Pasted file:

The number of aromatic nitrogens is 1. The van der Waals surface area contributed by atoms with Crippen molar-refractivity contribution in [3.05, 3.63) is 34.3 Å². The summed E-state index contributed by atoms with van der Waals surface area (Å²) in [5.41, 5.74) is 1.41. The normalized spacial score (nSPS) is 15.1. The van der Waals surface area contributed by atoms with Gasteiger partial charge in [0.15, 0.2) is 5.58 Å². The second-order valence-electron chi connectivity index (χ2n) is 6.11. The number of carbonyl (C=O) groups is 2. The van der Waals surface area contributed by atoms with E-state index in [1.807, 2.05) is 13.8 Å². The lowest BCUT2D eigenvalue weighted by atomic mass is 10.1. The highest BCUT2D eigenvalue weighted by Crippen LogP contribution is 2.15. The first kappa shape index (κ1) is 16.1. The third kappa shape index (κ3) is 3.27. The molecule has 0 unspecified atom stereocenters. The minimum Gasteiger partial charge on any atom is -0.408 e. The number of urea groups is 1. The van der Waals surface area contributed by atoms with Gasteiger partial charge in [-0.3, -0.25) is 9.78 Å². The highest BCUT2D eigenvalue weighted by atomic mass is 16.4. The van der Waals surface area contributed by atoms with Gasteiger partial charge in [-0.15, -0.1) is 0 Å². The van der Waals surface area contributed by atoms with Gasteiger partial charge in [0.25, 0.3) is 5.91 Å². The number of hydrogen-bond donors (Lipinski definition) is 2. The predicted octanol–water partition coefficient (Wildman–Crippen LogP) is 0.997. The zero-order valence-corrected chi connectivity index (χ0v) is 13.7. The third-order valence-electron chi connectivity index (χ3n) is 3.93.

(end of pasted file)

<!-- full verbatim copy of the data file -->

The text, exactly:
The number of aromatic nitrogens is 1. The van der Waals surface area contributed by atoms with Crippen molar-refractivity contribution in [3.05, 3.63) is 34.3 Å². The summed E-state index contributed by atoms with van der Waals surface area (Å²) in [5.41, 5.74) is 1.41. The normalized spacial score (nSPS) is 15.1. The van der Waals surface area contributed by atoms with Gasteiger partial charge in [0.15, 0.2) is 5.58 Å². The second-order valence-electron chi connectivity index (χ2n) is 6.11. The number of carbonyl (C=O) groups is 2. The van der Waals surface area contributed by atoms with E-state index in [1.807, 2.05) is 13.8 Å². The lowest BCUT2D eigenvalue weighted by atomic mass is 10.1. The highest BCUT2D eigenvalue weighted by Crippen LogP contribution is 2.15. The first kappa shape index (κ1) is 16.1. The third kappa shape index (κ3) is 3.27. The molecule has 0 unspecified atom stereocenters. The minimum Gasteiger partial charge on any atom is -0.408 e. The number of urea groups is 1. The van der Waals surface area contributed by atoms with Gasteiger partial charge in [-0.3, -0.25) is 9.78 Å². The highest BCUT2D eigenvalue weighted by atomic mass is 16.4. The van der Waals surface area contributed by atoms with Gasteiger partial charge in [-0.15, -0.1) is 0 Å². The van der Waals surface area contributed by atoms with Gasteiger partial charge in [0.25, 0.3) is 5.91 Å². The number of hydrogen-bond donors (Lipinski definition) is 2. The predicted octanol–water partition coefficient (Wildman–Crippen LogP) is 0.997. The zero-order valence-corrected chi connectivity index (χ0v) is 13.7. The third-order valence-electron chi connectivity index (χ3n) is 3.93.